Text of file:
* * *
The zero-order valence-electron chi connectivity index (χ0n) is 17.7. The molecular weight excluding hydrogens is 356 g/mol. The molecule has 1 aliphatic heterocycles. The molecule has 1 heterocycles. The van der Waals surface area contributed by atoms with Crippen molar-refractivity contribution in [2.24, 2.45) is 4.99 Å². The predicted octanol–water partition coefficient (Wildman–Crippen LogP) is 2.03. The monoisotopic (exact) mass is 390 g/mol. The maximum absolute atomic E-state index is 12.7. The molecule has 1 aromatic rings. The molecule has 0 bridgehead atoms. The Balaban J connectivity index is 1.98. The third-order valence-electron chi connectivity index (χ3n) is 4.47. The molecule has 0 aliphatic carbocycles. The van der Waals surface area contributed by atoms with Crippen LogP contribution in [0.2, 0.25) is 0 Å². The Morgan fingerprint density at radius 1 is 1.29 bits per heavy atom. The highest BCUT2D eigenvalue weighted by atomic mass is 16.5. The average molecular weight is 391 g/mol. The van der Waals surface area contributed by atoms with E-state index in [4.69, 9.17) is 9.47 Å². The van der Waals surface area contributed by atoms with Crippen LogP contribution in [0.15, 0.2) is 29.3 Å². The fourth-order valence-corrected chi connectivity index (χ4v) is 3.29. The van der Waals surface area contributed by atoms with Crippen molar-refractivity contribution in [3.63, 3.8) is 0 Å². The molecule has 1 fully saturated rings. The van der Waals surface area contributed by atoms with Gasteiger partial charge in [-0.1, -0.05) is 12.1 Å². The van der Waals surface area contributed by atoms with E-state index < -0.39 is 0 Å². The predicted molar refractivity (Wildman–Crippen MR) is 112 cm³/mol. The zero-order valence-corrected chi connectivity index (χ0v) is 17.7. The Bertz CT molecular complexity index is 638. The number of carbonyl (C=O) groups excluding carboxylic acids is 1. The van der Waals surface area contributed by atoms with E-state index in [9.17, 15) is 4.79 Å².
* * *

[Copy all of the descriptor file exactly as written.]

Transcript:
The zero-order valence-electron chi connectivity index (χ0n) is 17.7. The molecular weight excluding hydrogens is 356 g/mol. The molecule has 1 aliphatic heterocycles. The molecule has 1 heterocycles. The van der Waals surface area contributed by atoms with Crippen molar-refractivity contribution in [2.24, 2.45) is 4.99 Å². The predicted octanol–water partition coefficient (Wildman–Crippen LogP) is 2.03. The monoisotopic (exact) mass is 390 g/mol. The maximum absolute atomic E-state index is 12.7. The molecule has 1 aromatic rings. The molecule has 0 bridgehead atoms. The Balaban J connectivity index is 1.98. The third-order valence-electron chi connectivity index (χ3n) is 4.47. The molecule has 0 aliphatic carbocycles. The van der Waals surface area contributed by atoms with Crippen LogP contribution in [0.2, 0.25) is 0 Å². The Morgan fingerprint density at radius 1 is 1.29 bits per heavy atom. The highest BCUT2D eigenvalue weighted by atomic mass is 16.5. The average molecular weight is 391 g/mol. The van der Waals surface area contributed by atoms with E-state index in [4.69, 9.17) is 9.47 Å². The van der Waals surface area contributed by atoms with Crippen LogP contribution in [0.15, 0.2) is 29.3 Å². The fourth-order valence-corrected chi connectivity index (χ4v) is 3.29. The van der Waals surface area contributed by atoms with Crippen molar-refractivity contribution in [3.63, 3.8) is 0 Å². The molecule has 1 fully saturated rings. The van der Waals surface area contributed by atoms with Gasteiger partial charge in [-0.1, -0.05) is 12.1 Å². The van der Waals surface area contributed by atoms with E-state index < -0.39 is 0 Å². The predicted molar refractivity (Wildman–Crippen MR) is 112 cm³/mol. The zero-order valence-corrected chi connectivity index (χ0v) is 17.7. The Bertz CT molecular complexity index is 638. The number of carbonyl (C=O) groups excluding carboxylic acids is 1. The van der Waals surface area contributed by atoms with E-state index in [9.17, 15) is 4.79 Å².